When an employer seeks to enforce its non-competition agreement against its former employee, one of the most common defenses raised by the employee is that the employer failed to compensate the employee under the terms of the contract. The defense of non-payment is often enough to hamper the employer’s efforts to enforce its rights with a temporary injunction, which requires the employer to demonstrate its likelihood of success on the merits. So how can an employer get its temporary injunction now and fight the “non-payment” battle later? It all starts with contract drafting: if the non-compete provision is expressly independent of the remaining terms and conditions, non-payment of employee compensation is no defense to its enforcement. This Blog post analyzes a recent non-compete case is the latest Florida ruling to address the importance of drafting independent restrictive covenants.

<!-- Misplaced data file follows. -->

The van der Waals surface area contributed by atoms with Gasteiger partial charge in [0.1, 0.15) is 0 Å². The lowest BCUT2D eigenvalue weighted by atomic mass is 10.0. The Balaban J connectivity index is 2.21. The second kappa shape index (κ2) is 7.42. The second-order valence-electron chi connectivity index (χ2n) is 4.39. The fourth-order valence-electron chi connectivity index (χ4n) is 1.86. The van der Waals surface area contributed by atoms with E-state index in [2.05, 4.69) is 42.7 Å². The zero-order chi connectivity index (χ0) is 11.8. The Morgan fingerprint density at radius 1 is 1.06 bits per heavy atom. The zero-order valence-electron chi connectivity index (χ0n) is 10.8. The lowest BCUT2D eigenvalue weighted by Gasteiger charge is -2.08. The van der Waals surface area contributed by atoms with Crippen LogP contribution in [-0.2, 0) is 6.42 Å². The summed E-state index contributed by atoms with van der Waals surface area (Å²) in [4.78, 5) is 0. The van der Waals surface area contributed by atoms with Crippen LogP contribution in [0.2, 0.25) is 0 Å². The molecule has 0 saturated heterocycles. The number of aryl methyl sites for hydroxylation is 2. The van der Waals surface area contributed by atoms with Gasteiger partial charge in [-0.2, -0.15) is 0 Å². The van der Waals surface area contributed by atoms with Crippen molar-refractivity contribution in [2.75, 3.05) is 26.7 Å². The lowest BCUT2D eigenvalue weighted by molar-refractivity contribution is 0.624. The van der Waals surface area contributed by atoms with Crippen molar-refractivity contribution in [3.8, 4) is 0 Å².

Recovery of Attorneys’ Fees in Florida: Is it in Your Contract?

April 1, 2014 Professional Services Industry Legal Blog

The recovery of attorneys’ fees is an important consideration prior to initiating litigation. Under Florida law, a party can only recover its attorneys’ fees if there is a statutory or contractual basis for doing so. Trytek v. Gale Industries, Inc., 3 So. 3d 1194 (Fla. 2009). This posting focuses on a “prevailing party’s” contractual right to recover attorneys’ fees and a suggestion to improve contract language to recover all attorneys’ fees should you find yourself in litigation.

Those who Operate Dissolved Corporations can be Held Personally Liable for the Corporate Debt Incurred

February 21, 2014 Professional Services Industry Legal Blog